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Inflation rose 8.6 percent last year, the fastest since 1981


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Inflation in the United States accelerated to 8.6% in May, the sharpest rise since 1981, according to the new government.

The Labor Department said on Friday that the jump in the Consumer Price Index, which is a broad basket of goods and services, was mainly due to rising fuel, food and housing prices. In April, the CPI rose to 8.3% year-on-year, beating expectations that inflation would peak. According to FactSet, economists forecast an 8.2% increase in CPI in May.

Core inflation, which has pushed down food and energy prices, rose 6% last year. Although it was lower than 6.2% in April, Michael Pearce of Capital Economics said recent inflation data showed very little sign of declining inflation.

Still looking for a summit

Rising inflation last month shattered expectations that price increases would soon subside and gave consumers and businesses some respite. However, Russia’s war in Ukraine has pushed up fuel prices, with gasoline prices setting new records in May and June. According to the AAA, the average price of gas rose by 13 cents this week alone, reaching a record high of $ 4.99 per gallon without ordinary lead, up from $ 3.07 a year ago.

Greg McBride, chief financial analyst at Bankrate, said: “There’s a lot to think about when inflation is at its peak.” “Consumer prices exceeded expectations – and not in a good way – with the annual growth rate of 8.6%, the fastest in more than 40 years. Worse, the increases were almost everywhere. There is simply no place to hide.”

Shares of futures fell on the eve of trading, signaling that investors feared the Federal Reserve might have to raise interest rates faster than expected to put an end to the hottest period of sustained inflation since the 1970s. Which is the US Federal Reserve began to tighten monetary policy In March, it is expected to announce another half-point increase in benchmark rates next week.

Prices will remain high as the economy recovers from a pandemic that is increasing demand for goods and services that businesses are struggling to meet. According to some experts, May data show that inflation has not yet reached its peak.

Sal Quatieri, chief economist at BMO Capital Markets, said, “U.S. inflation accelerated in May, almost every item was higher, and another major breakthrough indicates that the peak could be some way.” “In response to tighter monetary policy, there is very little respite from four decades of high inflation until energy and food spending fall and excess demand pressures ease.”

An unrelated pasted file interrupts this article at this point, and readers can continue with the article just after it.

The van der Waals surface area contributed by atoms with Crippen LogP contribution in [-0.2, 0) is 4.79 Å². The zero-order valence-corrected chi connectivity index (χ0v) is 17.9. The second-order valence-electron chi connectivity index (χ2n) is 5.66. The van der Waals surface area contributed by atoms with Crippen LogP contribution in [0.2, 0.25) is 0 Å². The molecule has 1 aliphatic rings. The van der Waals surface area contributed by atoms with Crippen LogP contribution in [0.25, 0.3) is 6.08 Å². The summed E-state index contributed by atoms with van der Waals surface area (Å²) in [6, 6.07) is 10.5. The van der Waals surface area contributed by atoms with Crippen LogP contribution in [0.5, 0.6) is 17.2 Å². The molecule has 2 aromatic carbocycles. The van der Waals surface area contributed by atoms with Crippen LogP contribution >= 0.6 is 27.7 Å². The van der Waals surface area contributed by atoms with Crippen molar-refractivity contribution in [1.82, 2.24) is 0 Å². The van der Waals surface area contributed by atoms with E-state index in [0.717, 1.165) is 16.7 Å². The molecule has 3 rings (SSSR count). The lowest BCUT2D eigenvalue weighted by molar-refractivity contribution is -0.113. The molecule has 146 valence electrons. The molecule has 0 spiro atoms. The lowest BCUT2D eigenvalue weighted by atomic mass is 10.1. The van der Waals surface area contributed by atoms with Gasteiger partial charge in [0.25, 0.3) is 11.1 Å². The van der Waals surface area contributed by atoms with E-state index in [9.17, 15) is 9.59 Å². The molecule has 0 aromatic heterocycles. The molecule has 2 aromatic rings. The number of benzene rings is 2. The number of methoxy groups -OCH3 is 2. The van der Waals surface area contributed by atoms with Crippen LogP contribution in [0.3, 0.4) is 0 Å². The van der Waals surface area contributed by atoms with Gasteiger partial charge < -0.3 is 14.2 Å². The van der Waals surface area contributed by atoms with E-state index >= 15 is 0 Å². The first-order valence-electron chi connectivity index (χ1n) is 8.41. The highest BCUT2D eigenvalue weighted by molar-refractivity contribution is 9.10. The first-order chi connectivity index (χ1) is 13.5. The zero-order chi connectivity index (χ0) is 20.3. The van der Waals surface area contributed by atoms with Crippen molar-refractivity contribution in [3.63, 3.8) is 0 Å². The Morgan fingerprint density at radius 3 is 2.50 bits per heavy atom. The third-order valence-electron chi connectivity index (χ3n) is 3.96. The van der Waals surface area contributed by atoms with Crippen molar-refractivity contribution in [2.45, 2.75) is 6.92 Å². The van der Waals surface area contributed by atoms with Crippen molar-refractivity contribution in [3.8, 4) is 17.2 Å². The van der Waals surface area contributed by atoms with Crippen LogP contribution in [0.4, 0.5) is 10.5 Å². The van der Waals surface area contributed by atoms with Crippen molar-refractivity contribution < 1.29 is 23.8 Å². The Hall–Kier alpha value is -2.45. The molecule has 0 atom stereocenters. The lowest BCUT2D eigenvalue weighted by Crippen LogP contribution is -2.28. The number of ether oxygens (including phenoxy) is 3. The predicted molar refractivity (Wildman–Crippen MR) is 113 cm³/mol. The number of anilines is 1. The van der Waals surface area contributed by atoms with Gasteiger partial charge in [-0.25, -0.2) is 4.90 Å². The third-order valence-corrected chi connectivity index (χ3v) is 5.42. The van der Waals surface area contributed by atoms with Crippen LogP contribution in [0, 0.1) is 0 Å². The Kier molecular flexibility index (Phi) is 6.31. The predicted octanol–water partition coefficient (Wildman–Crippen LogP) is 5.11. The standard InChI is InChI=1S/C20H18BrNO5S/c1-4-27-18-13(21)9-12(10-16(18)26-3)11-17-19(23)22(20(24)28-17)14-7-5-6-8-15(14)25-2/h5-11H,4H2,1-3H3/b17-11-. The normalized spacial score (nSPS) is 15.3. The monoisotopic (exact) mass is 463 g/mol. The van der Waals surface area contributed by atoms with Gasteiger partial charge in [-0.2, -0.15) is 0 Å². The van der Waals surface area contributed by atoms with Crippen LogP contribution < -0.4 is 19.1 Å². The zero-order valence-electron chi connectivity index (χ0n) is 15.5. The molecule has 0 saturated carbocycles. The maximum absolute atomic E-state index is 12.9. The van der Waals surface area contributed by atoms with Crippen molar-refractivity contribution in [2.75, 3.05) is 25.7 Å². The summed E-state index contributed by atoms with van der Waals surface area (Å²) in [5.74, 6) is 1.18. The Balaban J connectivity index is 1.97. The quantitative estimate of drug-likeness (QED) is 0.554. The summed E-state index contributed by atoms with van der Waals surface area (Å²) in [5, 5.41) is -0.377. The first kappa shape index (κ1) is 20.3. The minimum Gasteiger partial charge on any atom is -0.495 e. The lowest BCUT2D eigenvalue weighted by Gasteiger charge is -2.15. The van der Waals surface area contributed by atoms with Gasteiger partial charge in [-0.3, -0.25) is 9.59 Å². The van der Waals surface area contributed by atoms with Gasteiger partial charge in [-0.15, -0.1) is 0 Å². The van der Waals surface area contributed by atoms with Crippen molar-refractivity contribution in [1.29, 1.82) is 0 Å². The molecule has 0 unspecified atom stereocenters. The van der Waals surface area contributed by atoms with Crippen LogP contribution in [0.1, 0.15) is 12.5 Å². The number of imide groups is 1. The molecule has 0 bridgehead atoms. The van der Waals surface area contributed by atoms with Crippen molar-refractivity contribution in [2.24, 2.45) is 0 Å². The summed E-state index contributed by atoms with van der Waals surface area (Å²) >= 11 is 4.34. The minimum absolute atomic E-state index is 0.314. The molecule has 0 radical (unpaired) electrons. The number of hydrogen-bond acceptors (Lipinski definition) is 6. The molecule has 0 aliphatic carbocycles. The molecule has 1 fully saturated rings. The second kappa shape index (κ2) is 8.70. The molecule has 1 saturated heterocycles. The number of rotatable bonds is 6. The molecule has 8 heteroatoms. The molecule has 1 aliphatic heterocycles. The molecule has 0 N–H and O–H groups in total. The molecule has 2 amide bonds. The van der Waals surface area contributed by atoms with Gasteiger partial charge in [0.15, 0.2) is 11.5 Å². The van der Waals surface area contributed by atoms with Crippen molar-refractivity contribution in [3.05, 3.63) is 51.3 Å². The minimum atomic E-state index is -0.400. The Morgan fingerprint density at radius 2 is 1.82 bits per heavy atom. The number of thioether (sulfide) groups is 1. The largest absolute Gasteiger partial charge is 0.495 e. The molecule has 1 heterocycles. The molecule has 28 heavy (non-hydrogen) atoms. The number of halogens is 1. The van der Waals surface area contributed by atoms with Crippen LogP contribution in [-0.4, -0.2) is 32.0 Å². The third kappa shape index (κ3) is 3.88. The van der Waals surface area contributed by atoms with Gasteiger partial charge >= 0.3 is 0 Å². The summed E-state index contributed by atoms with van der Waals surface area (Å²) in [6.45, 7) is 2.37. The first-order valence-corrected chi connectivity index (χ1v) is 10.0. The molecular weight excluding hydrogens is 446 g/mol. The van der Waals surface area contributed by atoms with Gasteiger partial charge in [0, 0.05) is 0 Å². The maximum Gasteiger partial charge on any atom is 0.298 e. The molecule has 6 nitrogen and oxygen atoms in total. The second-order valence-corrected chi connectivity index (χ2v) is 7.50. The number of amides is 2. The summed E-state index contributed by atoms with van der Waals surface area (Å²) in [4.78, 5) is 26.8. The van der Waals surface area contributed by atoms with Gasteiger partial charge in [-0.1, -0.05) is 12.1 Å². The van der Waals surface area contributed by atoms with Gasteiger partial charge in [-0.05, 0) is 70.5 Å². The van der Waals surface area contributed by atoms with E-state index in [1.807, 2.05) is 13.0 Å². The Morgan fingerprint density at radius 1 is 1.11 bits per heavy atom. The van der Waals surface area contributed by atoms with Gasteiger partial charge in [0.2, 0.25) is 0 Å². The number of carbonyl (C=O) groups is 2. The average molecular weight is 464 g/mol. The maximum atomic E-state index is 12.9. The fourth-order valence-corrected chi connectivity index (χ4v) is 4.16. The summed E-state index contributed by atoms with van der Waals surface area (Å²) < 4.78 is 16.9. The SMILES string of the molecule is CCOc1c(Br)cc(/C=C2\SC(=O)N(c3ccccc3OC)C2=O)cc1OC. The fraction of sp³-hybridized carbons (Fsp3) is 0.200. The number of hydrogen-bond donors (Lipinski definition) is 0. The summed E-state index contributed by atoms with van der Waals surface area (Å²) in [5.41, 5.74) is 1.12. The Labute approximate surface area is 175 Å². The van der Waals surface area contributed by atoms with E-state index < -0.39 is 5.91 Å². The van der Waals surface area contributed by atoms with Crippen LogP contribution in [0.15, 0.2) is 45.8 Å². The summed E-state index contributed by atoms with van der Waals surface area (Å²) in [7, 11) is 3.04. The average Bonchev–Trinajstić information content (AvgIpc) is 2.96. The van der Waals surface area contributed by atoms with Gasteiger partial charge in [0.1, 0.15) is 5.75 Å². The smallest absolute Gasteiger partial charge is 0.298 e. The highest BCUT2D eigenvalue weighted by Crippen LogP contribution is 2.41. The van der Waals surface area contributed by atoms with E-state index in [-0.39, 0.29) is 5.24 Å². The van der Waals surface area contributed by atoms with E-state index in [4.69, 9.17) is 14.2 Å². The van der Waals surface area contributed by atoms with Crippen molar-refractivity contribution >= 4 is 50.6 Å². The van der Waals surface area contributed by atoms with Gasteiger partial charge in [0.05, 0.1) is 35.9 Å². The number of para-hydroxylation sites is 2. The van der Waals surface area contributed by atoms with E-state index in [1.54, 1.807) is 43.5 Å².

Food prices have risen by 10%

CPI data show that food expenditures increased by 10.1% compared to the previous year. Gargi Chaudhuri, head of iShares Investment Strategy Americas, said in an email after the data was released that it was the fastest pace for food since 1981.


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“Significant increases in food prices include a 14.2% annual increase in meat, poultry, fish and egg prices, a 15.9% annual increase in milk prices and a 15.3% annual increase in coffee prices,” Chaudhuri said.

Bankrate’s McBride noted that with rising prices for basic necessities such as food, housing and gas, “any assistance to household budgets remains difficult.”

Other items that have risen sharply over the past year, according to May inflation data:

  • Fuel oil – 106.7%
  • Gasoline – 48.7%
  • eggs – 32.2%
  • Natural gas – 30.2%
  • Used cars / trucks – 16.1%
  • Air ticket – 12.6%
  • Fruits / vegetables – 8.2%

Severe inflation is a major blow to consumer confidence. The University of Michigan’s confidence index fell to its lowest level in 50 years in early June.

“Overall, gas prices have hit consumers hard, which is not surprising given the 65-cent increase in national gas prices since last month,” said Joanne Hsu, director of the survey.

While declining consumer confidence may slow economic growth, it may also help cool inflation by reducing demand for gas and other products.

Inflation rose 8.6 percent last year, the fastest since 1981

Source link Inflation rose 8.6 percent last year, the fastest since 1981

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